INDIANAPOLIS (AP) — Graham Rahal still enjoys a good family dinner. He's just smart enough to know dad can't always foot the bill.
The lanky 21-year-old son and the proud Indianapolis 500-winning father chose something new this year: If they could come up with sponsorship money, they'd spend this May working together in Indianapolis.
"I've said all along that the one thing I didn't want to do was come here and have my family pay for it or, quite frankly, do any racing and have my family pay for it," Graham Rahal said.
Rahal certainly had good intentions, even if it meant changing racing's traditional all-in-the-family concept. Many fathers typically have hired their sons to drive cars, with the list including familiar names such as the Pettys, Earnhardts and Andrettis.
But driving for dad can come with a price. There are endless comparisons, constant questions about similarities and differences and, of course, the perception that dad is providing a helping hand.
One example is 23-year-old Marco Andretti. He won three of his six starts in IndyCars' developmental series in 2005, was barely edged out of an Indy 500 win in 2006, his rookie season, and became the youngest winner of a race in series history later in 2006.
Yet today, he still hears people question whether he'd have a ride without the family history.
"The bummer about driving for your father is that is the perception when in truth he (Michael) probably overcompensates on me the other way by making things tougher on me," Marco Andretti said. "I had other options when I came out as a rookie, but in our business perception is reality and you have to prove people wrong."
That's exactly why the Rahals went separate ways.
Yes, Bobby hired his son for an occasional race, but he didn't want anyone thinking his son was getting a handout.
So Graham took a job with an established Champ Car team, Newman/Haas, and spent the next three seasons trying to make his own name in the racing business. He won the 2008 IndyCar season-opener at St. Petersburg, breaking Andretti's record as the youngest race winner in history at 19 years and 93 days.
He followed that with two poles and five top-five finishes last year — enough to dissuade anyone from thinking he was riding on his father's coattails but not enough to keep his primary sponsor, McDonald's, in the series.
Dad, meanwhile, spent those three years working with his IndyCar team, Rahal Letterman Racing. When the sponsorship money dried up last year, Bobby managed to scrape up enough funding for a one-off program — though it wasn't one of the family's more memorable months.
Bobby's driver, Oriol Servia, dropped out after 98 laps with a mechanical problem, and Graham went out in a crash after completing only 55 of the 200 laps.
Faced with another money crunch this year and the possibility both could be sitting home for the May 30 race, Graham and Bobby joined forces to negotiate a sponsorship deal with Quick Trim.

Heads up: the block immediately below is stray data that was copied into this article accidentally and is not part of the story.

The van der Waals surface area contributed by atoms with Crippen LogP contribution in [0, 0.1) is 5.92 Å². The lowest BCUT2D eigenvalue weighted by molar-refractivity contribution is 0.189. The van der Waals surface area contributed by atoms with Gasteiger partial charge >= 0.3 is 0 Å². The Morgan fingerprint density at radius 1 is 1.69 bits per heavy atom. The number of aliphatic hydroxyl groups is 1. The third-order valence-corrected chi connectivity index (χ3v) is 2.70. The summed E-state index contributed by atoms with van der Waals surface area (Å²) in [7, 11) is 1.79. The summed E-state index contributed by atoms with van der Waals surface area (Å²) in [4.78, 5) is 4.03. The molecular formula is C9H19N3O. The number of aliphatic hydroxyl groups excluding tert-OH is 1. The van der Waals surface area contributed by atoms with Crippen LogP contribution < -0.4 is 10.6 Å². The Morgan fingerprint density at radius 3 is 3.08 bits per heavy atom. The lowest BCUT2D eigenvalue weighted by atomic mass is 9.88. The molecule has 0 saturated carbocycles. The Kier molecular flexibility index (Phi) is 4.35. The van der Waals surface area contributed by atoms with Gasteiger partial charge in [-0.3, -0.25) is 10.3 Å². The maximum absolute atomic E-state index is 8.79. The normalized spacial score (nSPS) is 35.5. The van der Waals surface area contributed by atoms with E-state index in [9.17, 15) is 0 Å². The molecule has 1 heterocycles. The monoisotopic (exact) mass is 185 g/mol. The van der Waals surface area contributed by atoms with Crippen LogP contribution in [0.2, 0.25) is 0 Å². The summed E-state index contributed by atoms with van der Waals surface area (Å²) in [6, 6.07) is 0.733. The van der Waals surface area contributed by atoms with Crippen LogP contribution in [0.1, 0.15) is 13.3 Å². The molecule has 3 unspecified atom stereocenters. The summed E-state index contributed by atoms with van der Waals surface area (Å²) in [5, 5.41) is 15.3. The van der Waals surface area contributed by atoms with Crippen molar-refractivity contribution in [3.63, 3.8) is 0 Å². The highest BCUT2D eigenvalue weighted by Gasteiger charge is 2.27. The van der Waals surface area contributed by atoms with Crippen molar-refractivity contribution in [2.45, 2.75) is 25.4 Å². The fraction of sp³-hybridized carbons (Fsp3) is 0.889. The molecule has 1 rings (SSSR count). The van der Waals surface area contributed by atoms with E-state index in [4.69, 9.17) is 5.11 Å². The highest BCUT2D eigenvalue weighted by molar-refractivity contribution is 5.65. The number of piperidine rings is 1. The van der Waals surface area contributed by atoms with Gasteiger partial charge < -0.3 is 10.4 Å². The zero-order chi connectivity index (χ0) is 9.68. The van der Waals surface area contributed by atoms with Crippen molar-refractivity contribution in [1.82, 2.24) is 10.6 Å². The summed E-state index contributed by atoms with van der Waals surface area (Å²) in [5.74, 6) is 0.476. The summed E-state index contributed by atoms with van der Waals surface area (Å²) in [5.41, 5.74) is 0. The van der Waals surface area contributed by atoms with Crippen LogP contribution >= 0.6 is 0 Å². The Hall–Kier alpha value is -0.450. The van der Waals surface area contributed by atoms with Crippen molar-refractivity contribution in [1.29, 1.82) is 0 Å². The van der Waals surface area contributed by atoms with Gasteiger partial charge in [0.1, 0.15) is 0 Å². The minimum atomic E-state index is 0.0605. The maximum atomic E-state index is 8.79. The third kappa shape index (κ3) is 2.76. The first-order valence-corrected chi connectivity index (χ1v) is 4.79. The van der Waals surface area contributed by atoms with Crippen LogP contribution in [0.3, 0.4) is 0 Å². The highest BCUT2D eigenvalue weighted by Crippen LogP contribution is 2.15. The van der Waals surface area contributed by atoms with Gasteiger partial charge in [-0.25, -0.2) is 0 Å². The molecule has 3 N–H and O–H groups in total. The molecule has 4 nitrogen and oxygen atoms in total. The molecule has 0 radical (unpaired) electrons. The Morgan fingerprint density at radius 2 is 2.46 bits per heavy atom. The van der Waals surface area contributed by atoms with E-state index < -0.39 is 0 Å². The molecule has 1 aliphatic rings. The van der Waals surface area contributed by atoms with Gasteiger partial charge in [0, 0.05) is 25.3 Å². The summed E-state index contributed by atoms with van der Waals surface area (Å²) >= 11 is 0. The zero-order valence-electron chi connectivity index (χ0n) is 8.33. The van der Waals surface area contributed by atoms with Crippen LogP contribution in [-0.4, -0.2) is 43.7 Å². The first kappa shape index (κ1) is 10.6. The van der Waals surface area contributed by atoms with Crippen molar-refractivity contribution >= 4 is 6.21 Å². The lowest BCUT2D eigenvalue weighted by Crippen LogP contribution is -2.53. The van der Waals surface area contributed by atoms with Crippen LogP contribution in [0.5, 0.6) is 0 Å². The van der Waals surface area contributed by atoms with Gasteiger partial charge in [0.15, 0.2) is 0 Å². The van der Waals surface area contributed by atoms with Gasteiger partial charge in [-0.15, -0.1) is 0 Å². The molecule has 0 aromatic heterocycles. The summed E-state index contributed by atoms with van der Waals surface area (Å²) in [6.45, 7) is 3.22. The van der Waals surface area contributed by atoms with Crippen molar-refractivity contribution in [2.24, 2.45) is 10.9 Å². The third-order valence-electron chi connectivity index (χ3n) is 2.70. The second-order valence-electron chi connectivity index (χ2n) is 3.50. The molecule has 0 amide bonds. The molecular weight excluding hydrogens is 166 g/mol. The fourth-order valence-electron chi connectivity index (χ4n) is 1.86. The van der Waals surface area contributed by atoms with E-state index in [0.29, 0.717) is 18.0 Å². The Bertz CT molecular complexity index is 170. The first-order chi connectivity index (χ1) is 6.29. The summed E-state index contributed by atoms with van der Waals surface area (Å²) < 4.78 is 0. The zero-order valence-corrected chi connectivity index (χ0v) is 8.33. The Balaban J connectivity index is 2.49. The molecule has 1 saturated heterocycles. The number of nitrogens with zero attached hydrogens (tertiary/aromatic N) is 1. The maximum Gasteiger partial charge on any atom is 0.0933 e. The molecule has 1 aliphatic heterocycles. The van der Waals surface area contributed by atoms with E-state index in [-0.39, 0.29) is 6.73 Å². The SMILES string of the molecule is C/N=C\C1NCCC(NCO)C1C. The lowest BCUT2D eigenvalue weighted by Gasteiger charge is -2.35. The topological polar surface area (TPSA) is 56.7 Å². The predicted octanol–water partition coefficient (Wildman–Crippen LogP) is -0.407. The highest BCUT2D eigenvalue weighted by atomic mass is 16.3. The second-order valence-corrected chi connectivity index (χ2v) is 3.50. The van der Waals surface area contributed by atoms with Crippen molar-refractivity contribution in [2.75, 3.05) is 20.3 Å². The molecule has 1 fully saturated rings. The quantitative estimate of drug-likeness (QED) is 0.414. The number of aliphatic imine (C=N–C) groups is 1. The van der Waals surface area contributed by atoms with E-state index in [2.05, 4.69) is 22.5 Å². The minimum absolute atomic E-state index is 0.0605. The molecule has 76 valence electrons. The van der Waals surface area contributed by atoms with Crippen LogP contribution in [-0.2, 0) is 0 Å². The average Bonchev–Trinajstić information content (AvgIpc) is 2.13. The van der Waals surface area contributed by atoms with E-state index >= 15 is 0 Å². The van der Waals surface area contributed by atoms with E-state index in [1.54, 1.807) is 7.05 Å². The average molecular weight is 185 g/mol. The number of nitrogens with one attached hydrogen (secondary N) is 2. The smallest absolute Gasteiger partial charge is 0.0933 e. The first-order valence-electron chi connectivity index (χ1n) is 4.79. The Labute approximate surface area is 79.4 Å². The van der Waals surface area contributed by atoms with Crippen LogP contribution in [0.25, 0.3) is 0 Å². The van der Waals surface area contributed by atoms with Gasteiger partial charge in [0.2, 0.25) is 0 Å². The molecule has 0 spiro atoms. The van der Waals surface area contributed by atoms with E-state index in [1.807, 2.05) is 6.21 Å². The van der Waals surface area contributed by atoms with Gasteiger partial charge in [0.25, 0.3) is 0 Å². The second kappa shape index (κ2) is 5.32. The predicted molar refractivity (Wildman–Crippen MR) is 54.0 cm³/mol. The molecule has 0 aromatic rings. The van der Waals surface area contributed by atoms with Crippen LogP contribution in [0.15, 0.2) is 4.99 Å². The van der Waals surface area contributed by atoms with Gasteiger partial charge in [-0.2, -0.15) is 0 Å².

"I always felt that Graham would come drive for us at some point," Bobby Rahal said. "I just didn't think it would be this quick."
Marco's advice for the Rahals is simple: Keep the business talk at the track and the family talk at the dinner table, something that is sometimes easier said than done.
"I was always grateful of my name because it opens doors," said Larry Foyt, who ran for four-time Indy winner A.J. Foyt. "I had some success and I had times, where I think I got spun out or whatever because of the name I had."
And it's not just the kids who have a hard time dealing with the family stuff.
Michael Andretti has seen the obstacles from both sides, growing up the son of racing icon Mario Andretti, the former world champion and Indy 500 winner, and now as the father of the youngest Andretti hoping to start the 500. Andretti has raced against both his father and his son, and the hardest part, as Michael knows, is getting a kid to focus.
"It's tough because when you're 20 years old, you know 10 times more than your dad," Michael Andretti said, a thought fathers everywhere bemoan. "Marco has definitely gotten much better at listening, finally, but you know I was the same way with my dad. He didn't know anything when I started either."
And it's not just the perception outside the garage.
"When I said we need to get the car ready and you know, we're going to put Graham in the car, I think the reaction by the team was everybody was really excited," Bobby Rahal said. "A split-second later, everybody is going, 'Oh, we better make sure this is a good program, we've got the boss' kid in the car.'"
Not exactly what Graham wanted to hear, but given this year's circumstances he'll take it.
"This is a whole new experience, new adventure that we're — basically, this month is going to be a lot of fun for us," Graham Rahal said. "I know that dad has had a lot of success here. If there's one guy you that you would like to be involved with or someone that you can kind of advantage of all the advice that they can give you, it's him, especially here."